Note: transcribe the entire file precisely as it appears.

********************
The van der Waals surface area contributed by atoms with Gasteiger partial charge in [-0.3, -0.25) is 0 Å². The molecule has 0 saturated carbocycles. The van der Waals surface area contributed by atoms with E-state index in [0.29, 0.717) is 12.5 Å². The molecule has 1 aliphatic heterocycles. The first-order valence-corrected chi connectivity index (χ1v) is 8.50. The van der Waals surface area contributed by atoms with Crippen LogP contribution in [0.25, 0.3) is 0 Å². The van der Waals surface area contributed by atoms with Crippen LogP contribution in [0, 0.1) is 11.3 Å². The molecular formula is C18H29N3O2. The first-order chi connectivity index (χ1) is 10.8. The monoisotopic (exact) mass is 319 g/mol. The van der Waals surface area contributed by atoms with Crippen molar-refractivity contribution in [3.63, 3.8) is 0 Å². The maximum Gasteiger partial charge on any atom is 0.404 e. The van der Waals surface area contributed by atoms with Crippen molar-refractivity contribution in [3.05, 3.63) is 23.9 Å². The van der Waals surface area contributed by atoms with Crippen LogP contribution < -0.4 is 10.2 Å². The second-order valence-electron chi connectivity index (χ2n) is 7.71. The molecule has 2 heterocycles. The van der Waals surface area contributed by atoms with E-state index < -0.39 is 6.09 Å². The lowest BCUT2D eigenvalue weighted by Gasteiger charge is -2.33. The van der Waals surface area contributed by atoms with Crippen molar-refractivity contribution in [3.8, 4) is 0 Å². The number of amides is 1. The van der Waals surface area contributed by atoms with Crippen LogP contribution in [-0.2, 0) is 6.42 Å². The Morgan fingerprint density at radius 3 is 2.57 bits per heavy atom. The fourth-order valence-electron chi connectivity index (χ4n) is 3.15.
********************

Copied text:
The van der Waals surface area contributed by atoms with Gasteiger partial charge in [-0.3, -0.25) is 0 Å². The molecule has 0 saturated carbocycles. The van der Waals surface area contributed by atoms with E-state index in [0.29, 0.717) is 12.5 Å². The molecule has 1 aliphatic heterocycles. The first-order valence-corrected chi connectivity index (χ1v) is 8.50. The van der Waals surface area contributed by atoms with Crippen LogP contribution in [0.25, 0.3) is 0 Å². The van der Waals surface area contributed by atoms with Crippen LogP contribution in [0, 0.1) is 11.3 Å². The molecular formula is C18H29N3O2. The first-order chi connectivity index (χ1) is 10.8. The monoisotopic (exact) mass is 319 g/mol. The van der Waals surface area contributed by atoms with Crippen molar-refractivity contribution in [3.63, 3.8) is 0 Å². The maximum Gasteiger partial charge on any atom is 0.404 e. The van der Waals surface area contributed by atoms with Crippen molar-refractivity contribution in [3.05, 3.63) is 23.9 Å². The van der Waals surface area contributed by atoms with Crippen LogP contribution < -0.4 is 10.2 Å². The second-order valence-electron chi connectivity index (χ2n) is 7.71. The molecule has 2 heterocycles. The van der Waals surface area contributed by atoms with E-state index < -0.39 is 6.09 Å². The lowest BCUT2D eigenvalue weighted by Gasteiger charge is -2.33. The van der Waals surface area contributed by atoms with Crippen molar-refractivity contribution in [3.8, 4) is 0 Å². The number of amides is 1. The van der Waals surface area contributed by atoms with Crippen LogP contribution in [-0.2, 0) is 6.42 Å². The Morgan fingerprint density at radius 3 is 2.57 bits per heavy atom. The fourth-order valence-electron chi connectivity index (χ4n) is 3.15.